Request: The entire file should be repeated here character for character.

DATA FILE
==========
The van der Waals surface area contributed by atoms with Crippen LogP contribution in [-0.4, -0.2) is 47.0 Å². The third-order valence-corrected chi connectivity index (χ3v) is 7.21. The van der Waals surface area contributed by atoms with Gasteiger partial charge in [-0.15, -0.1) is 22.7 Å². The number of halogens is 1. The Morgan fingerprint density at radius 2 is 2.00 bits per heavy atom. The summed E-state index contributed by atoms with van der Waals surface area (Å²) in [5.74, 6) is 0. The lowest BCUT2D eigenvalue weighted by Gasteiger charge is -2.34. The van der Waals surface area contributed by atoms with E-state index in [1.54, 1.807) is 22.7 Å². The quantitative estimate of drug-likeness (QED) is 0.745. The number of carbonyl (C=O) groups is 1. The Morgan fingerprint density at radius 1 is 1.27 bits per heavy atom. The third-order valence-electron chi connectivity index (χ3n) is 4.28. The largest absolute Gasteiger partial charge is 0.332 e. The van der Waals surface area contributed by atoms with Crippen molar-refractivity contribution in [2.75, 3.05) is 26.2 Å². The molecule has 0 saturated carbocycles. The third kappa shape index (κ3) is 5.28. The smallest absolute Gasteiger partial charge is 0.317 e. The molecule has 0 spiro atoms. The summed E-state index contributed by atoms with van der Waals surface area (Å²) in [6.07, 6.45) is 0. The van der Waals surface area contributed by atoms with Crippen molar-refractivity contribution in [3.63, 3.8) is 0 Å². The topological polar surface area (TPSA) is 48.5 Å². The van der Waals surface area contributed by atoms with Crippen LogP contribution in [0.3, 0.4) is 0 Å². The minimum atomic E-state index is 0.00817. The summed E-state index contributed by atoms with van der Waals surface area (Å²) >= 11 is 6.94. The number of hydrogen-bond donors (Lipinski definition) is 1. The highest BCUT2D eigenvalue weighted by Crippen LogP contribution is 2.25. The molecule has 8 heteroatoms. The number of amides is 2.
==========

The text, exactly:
The van der Waals surface area contributed by atoms with Crippen LogP contribution in [-0.4, -0.2) is 47.0 Å². The third-order valence-corrected chi connectivity index (χ3v) is 7.21. The van der Waals surface area contributed by atoms with Gasteiger partial charge in [-0.15, -0.1) is 22.7 Å². The number of halogens is 1. The Morgan fingerprint density at radius 2 is 2.00 bits per heavy atom. The summed E-state index contributed by atoms with van der Waals surface area (Å²) in [5.74, 6) is 0. The lowest BCUT2D eigenvalue weighted by Gasteiger charge is -2.34. The van der Waals surface area contributed by atoms with E-state index in [1.54, 1.807) is 22.7 Å². The quantitative estimate of drug-likeness (QED) is 0.745. The number of carbonyl (C=O) groups is 1. The Morgan fingerprint density at radius 1 is 1.27 bits per heavy atom. The third-order valence-electron chi connectivity index (χ3n) is 4.28. The largest absolute Gasteiger partial charge is 0.332 e. The van der Waals surface area contributed by atoms with Crippen molar-refractivity contribution in [2.75, 3.05) is 26.2 Å². The molecule has 0 saturated carbocycles. The third kappa shape index (κ3) is 5.28. The smallest absolute Gasteiger partial charge is 0.317 e. The molecule has 0 spiro atoms. The summed E-state index contributed by atoms with van der Waals surface area (Å²) in [6.07, 6.45) is 0. The van der Waals surface area contributed by atoms with Crippen molar-refractivity contribution in [3.63, 3.8) is 0 Å². The topological polar surface area (TPSA) is 48.5 Å². The van der Waals surface area contributed by atoms with Crippen LogP contribution in [0.3, 0.4) is 0 Å². The minimum atomic E-state index is 0.00817. The summed E-state index contributed by atoms with van der Waals surface area (Å²) >= 11 is 6.94. The number of hydrogen-bond donors (Lipinski definition) is 1. The highest BCUT2D eigenvalue weighted by Crippen LogP contribution is 2.25. The molecule has 8 heteroatoms. The number of amides is 2.